Toxoplasmosis (cont.)

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Can toxoplasmosis develop into a more serious illness in babies?

Yes, the immune system in infants is not fully mature until after birth. Congenital toxoplasmosis occurs when a fetus is infected.

The babies of women who were exposed to toxo within a few months of becoming pregnant or during pregnancy are at an increased risk for developing a severe case of toxo. Pregnant women who newly contract the toxoplasmosis parasite have a 20% chance of transmitting it to their unborn child, according to the Organization of Teratology Specialists. When the mother is infected in the first trimester, there is a 10%-15% chance of passing the parasite on to her child. In the U.S., it is estimated that up to 4,000 babies are born with toxoplasmosis annually. Women who were first exposed to toxo more than six months before becoming pregnant are not likely to pass the infection to their children.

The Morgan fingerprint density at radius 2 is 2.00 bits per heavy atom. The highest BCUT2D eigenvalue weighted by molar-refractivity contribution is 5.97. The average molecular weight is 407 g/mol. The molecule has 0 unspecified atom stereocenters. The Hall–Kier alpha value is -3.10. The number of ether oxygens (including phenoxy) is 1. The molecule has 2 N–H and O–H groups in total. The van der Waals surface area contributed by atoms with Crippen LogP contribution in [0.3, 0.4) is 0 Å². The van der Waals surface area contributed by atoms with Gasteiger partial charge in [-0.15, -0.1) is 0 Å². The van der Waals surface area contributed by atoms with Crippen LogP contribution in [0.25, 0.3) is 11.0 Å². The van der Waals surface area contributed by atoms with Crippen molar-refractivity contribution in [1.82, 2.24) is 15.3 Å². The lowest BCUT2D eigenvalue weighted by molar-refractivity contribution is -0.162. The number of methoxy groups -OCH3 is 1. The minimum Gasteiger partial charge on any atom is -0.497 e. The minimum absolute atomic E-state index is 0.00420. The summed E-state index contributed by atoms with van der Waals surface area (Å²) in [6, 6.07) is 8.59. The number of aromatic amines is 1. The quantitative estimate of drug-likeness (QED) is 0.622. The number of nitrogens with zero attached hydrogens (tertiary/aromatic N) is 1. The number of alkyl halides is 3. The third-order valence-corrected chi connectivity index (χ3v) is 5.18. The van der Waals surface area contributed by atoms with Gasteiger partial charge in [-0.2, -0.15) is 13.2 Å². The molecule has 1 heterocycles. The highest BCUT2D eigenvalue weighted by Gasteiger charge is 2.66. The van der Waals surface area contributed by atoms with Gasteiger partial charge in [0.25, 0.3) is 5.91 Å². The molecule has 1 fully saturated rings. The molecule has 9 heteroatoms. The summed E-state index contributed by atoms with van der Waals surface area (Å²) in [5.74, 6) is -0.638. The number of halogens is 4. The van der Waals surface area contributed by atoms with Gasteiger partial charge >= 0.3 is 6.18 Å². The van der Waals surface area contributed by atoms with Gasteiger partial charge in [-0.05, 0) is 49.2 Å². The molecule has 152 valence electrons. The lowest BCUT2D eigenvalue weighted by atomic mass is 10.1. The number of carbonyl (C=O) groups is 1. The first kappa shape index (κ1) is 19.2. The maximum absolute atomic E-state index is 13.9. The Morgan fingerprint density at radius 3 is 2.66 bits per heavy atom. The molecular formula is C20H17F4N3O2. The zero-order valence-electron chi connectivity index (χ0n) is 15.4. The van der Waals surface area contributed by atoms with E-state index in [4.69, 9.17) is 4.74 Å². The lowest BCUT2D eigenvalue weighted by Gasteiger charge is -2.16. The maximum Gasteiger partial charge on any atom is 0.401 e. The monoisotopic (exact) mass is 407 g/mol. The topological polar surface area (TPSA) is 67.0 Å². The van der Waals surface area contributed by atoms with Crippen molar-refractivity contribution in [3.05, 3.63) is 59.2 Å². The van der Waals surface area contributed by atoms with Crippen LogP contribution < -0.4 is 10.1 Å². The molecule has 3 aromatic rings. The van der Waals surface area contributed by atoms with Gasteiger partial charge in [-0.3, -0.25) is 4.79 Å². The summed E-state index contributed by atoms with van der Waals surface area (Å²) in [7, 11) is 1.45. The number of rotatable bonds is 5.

Most newborns have no symptoms, but a small percentage may be born with congenital eye or brain damage. Unfortunately, the signs and symptoms of the disease often appear a few months after birth.

Some signs of toxoplasmosis may be present at birth, such as jaundice, skin rash, and enlarged lymph nodes.

What is meant by a baby developing "a more severe case of toxo"?

Children born with toxoplasmosis can be afflicted with mental retardation, convulsions, spasticity, cerebral palsy, deafness, and severely impaired vision. The infant's head may be abnormally small (microcephaly) or abnormally large due to increased pressure on the brain (hydrocephalus).

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Toxoplasmosis - Symptoms Question: What symptoms and signs did you experience with toxoplasmosis? How was it diagnosed?
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